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Emergency Medicine and Critical Care

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Arterial Line Placement



Arterial line placement refers to the insertion of a catheter, which is able to transduce blood pressure, into one of the major arteries, like radial or femoral.

Blood pressure monitoring is one of the essential vital signs and, for a majority of patients, measuring it utilizing non-invasive techniques-discussed in a video in the Essential of Physical Examinations 1 collection-provides accurate values.nHowever, there are situations in which the blood pressure requires more exact, specific, and reliable measurements. In such cases, one can perform arterial line placement, or ALP, which allows intra-arterial blood pressure monitoring in real time.

Here, we will demonstrate the essential steps required to successfully place an arterial line in a patient's radial artery.

Now let's review the steps for performing a successful arterial line placement in the radial artery.

The necessary supplies include: antiseptic skin prep pads, such as chlorhexidine pads; a 1% lidocaine syringe with a needle attached-this is optional; an arterial line introducer kit-there are two different types: over-the-needle and with a guide wire; proper suture material-which is generally zero silk-with a needle driver, pickups, and iris scissors; tape for patient positioning, gauze, sterile dressing to further secure the line and, lastly, an arm board-only necessary for some patients.

Don personal protective equipment, this includes appropriately sized sterile gloves and a mask with an attached face shield. It is imperative to keep the eyes shielded from possible exposure.

Upon entering the room, verify that the arterial line setup is attached to the monitor correctly. Before starting the procedure, assess the patient for procedure contraindications. Inspect the insertion site for cellulitis or severe burns, would be a contraindication to the procedure. Assess for adequate collateral blood flow to the hand, by using the Modified Allen's test.

Ask the patient make a fist, and then occlude their ulnar and radial artery. Next, have the patient releases their fist. The hand should be pale. Release the pressure on the ulnar artery. The patient's hand should turn pink in the next 1-3 seconds. This indicates the ulnar artery is functioning properly, and one can proceed with the arterial line placement in the radial artery of that arm. After confirming the absence of any contraindication, place the patient's arm on a flat surface in supine position, with the wrist adequately exposed. Then place the patient's hand in dorsiflexion and support it in this position with a gauze roll under the dorsal aspect. Placing the patient's hand in this position brings the radial artery closer to the skin's surface and aids in cannulation. To maintain the hand in this position, tape it with the gauze roll, and once properly secured, one can begin with line placement can begin.

Now let's discus the two different techniques commonly utilized for line placement - the over-the-wire technique and the over-the-needle technique.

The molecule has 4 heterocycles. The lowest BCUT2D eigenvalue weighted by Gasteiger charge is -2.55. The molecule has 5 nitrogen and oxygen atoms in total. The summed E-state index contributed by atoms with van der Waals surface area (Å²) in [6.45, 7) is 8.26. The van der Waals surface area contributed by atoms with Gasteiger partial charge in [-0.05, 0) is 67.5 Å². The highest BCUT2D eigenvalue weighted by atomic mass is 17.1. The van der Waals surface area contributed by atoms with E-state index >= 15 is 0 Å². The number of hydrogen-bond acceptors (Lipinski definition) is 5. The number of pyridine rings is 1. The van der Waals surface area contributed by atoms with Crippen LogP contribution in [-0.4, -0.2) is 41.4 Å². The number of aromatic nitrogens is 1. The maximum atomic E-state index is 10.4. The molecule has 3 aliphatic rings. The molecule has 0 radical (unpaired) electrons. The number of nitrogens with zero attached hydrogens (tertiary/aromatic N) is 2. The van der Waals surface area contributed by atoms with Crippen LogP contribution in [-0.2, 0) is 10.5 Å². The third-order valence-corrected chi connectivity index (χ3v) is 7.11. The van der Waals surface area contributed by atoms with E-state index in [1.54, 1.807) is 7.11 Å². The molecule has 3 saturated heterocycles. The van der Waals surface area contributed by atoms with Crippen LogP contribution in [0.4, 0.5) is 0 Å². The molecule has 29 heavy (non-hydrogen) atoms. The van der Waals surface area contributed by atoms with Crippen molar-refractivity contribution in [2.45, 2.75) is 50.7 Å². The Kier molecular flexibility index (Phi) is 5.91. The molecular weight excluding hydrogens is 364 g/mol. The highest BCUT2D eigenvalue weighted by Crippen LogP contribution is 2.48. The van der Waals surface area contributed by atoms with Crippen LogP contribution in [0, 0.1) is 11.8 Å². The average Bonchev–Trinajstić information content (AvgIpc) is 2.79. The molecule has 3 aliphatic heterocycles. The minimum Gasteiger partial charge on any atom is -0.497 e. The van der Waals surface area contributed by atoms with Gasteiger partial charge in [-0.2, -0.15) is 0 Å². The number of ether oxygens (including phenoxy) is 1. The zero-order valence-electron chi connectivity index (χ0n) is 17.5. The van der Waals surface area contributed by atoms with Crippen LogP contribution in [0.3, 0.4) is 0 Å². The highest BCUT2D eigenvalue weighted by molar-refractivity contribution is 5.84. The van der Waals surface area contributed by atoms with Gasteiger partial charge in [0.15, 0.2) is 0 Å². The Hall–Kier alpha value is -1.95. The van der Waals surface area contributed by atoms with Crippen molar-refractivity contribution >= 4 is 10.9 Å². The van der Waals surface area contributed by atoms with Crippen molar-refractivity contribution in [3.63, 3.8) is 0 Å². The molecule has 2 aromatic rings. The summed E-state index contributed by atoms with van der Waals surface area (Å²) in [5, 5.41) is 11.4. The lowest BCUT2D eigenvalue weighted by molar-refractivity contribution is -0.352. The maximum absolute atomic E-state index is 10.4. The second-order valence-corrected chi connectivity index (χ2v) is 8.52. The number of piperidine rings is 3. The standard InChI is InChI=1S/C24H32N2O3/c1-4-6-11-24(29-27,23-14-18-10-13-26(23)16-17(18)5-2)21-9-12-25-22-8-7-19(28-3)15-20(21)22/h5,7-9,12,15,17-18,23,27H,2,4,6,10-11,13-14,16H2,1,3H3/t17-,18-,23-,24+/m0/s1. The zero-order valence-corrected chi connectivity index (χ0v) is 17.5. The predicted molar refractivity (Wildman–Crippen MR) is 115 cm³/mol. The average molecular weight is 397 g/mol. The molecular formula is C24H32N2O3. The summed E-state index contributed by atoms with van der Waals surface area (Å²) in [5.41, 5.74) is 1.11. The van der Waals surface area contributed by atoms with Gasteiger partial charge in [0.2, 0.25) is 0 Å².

First, prep the insertion area with a chlorhexidine swab. Be sure to allow the area to dry prior to the line insertion. Locate the radial artery by feeling for the pulse with your non-dominant hand, approximately 1-2 cm proximal to the wrist.

To prevent discomfort from the procedure, anesthetize the insertion site with an intradermal injection of 1-2 milliliters of lidocaine 1%.

At the location of the pulse, using your dominant hand, insert the needle at a 30 - 45° angle and when advancing the needle, look at the hub for a flash of blood. It is important to identify the first flash of patient's blood, as the radial vessel is small and the flash can be easily missed. Failure in identifying this first flash may lead to a vessel puncture. Note, that the initial blood flash is bright red in appearance, as opposed to the darker colored blood from a vein. Once the flash is observed, advance the needle a few more millimeters.

For the "over-the-wire technique", advance the wire gently into the vessel, while removing the needle. It should not meet much resistance and should easily thread. If experiencing difficulty, gradually rotate the needle tip and attempt the wire placement again. After the wire is inserted, advance the catheter over the wire and remove the wire. Be sure to never let go of the wire during the procedure.

If the over-the-needle technique is being utilized, advance the needle a few millimeters more when the initial flash of blood is observed, and then gradually advance the catheter as the needle angle is reduced to approximately 10°. The catheter should advance easily into the vessel. When removing either the needle or the wire, be careful to hold pressure on the proximal portion of the catheter. You will know the catheter is in the correct location if there is pulsatile blood flow from the catheter.

Promptly connect the hub of the catheter to the arterial line setup. At this time, blood pressure monitoring can begin. Secure the line with sutures, usually zero silk, and place a sterile dressing over the line. Be sure to discard the sharps appropriately. Lastly, assess perfusion by performing the capillary refill in the patient's hand. Capillary refill should be normal- fingers should turn pink in 1-3 seconds.

You have just watched a JoVE video detailing the steps for arterial line placement. This is a core procedure when caring for critically ill patients, as it provides accurate and timely blood pressure monitoring, which in turn allows the clinician to closely titrate medications and pressors. As always, thanks for watching!

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